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theginger45

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  • Worldwide

    N/A

  • All-time high

    113 (2013)

Cashes

  • Lifetime total

    $1,622,445

  • Biggest Cash All Time

    $42,003

  • Number of cashes

    6,082

  • Average cash

    $267

Latest post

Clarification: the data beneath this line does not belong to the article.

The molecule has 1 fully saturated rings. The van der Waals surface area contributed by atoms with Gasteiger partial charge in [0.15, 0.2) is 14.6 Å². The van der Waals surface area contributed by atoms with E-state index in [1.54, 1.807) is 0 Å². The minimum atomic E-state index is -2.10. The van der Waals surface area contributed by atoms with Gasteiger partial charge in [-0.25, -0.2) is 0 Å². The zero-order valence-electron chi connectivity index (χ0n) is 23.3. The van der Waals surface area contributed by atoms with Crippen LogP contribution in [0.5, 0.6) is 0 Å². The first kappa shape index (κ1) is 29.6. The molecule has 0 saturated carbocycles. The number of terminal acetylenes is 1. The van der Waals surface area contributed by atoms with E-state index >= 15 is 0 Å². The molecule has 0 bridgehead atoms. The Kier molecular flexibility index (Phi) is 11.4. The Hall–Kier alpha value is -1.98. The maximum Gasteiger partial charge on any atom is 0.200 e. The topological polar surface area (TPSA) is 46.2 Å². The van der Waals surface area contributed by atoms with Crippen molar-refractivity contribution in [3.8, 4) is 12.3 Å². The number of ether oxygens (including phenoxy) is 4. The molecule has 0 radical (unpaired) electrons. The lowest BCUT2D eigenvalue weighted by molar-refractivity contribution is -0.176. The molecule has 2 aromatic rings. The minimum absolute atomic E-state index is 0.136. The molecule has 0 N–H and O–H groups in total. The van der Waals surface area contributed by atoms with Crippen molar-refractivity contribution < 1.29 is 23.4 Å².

1. Looking back at where online poker was five years ago, not long after Black Friday, it's not hard to see that a lot has changed. Even within the past two years, we've seen a huge number of administrative changes and industry shifts that are sure to change the future of poker. This is particularly true in the case of the MTT world. With online cash games having partially dried up over the past three years or so, more and more players are turning to MTTs as a source of profit, but the games are changing rapidly as a result. The landscape of available sites, games and live events has been transformed. With current trends in mind, I believe it's possible to take a look at how we might expect the tournament poker world to look several years from now. Whether it's one year or five years down the line, here are some things you can expect to see in future. Further growth in the popularity of Progressive Knockout tournaments Progressive Knockout (PSKO) tournaments have become a staple on the PokerStars tournament schedule over the past year, and they're not going anywhere any time soon. In fact, you may even see these tournaments overtake traditional freezeouts in popularity over the next few years. With participation in rebuys and hyper-turbos dwindling as sites begin raking rebuys and ROIs in hypers start to plummet, more sites are following PokerStars’ lead and adding PSKO variations into their schedules. You may even see live events beginning to invent PSKO formats as the game grows - live bounty events have been popular for years already. Finally, you'll see the standard of play in these events improve fairly dramatically once HoldemResources Calculator releases their first bounty-enabled calculator later this year. Once regulars begin studying the math of these events, ROIs will decrease, so it's time to make some money right away before that happens! No more HUDs in online games When looking at the trends in online poker over the past few years, and talking to recreational players about their motivation, one thing seems fairly clear - recreational players are less attracted to online poker now that they know there is a high likelihood that they'll be playing against professionals using tracking software. Add to this the fact that many recreational players are already convinced that the game is ‘rigged’ or that poker sites employ ‘bots’ to take their money away, and it's evident that the reasons for casual players not to invest in online poker are piling up. I'm fairly comfortable making a prediction that at some point in the next five years - possibly even in the next two years - a major poker site will take the leap and completely ban all forms of HUD software, in an effort to reverse this trend. They will be banking on the short-term loss of mass-tabling regulars being offset by other regulars sticking around to enjoy the softer games, and on a long-term shift towards a poker economy more focused on recreational players. This move will be received with heavy criticism from 90% of poker pros, but the other 10% will probably make more money once they adapt to the new reality. A global power shift at the top level of the game Ever since Black Friday, we've been seeing changes in the demographics of players dominating the games at the highest levels. Gone are the days when the WPT and WSOP, based in North America, were the pinnacle of tournament poker. For the last five years or so, we've been living in a tournament landscape dominated by higher and higher buy-ins - $25k, $50k, $100k, and even higher. The majority of these events have been taking place on the (now defunct) European Poker Tour, with some of the toughest fields imaginable. What this means is that many of the world's best European players are consistently getting better by playing against each other regularly in these events, while the North American pros, for whom constant European traveling is less practical, are less likely to be involved. Add this to the fact that almost none of the toughest online games in today's environment are accessible to American players, and we're seeing a seismic shift in the countries at the top of the poker food chain. Within a decade, Russia will surely overtake the United States as the global poker superpower, most likely followed by Brazil, Sweden, the UK and Canada. Top Chinese players may also start emerging. If the United States is to retain its stranglehold on poker superiority that has existed since the game’s inception, legislative changes will need to happen. Thinner and thinner ROIs at high stakes online This is something we're already seeing. Beyond the top 20-30 players in the online games, it's very hard to find individuals with an ROI above 10% in regular-speed MTTs at the $215 level and above on PokerStars. On other sites that might bump up to 15%, but it's hardly stellar. When we look at turbos, the numbers are even worse. ROIs at mid-to-high stakes turbos are mostly in the 2-5% range (NB: all this information is freely retrievable via SharkScope, for anyone with a subscription). We're at the point where a huge number of regulars or professionals are playing hundreds or even thousands of games a year in which they have a break-even or perhaps even negative ROI. After all, not everyone can be a winning player, and in games with no ‘fish’, the weaker pros become the fish. It's hard to see this phenomenon changing in the next few years. Staking groups are expanding and the upper echelon is getting better, but the players below that are being squeezed out as a result. High stakes online games aren't dead, but it takes an incredible amount of time and effort to beat them. For many people, it may be more effort than they're willing to put in. To end on a high note, the availability of live tournaments and cash games at casinos all over the world has probably never been better. Live games will always be soft, and they'll always be fun to play in. If you're despairing about the future of online MTTs, you can be sure that the same doom and gloom predictions are not applicable to live games.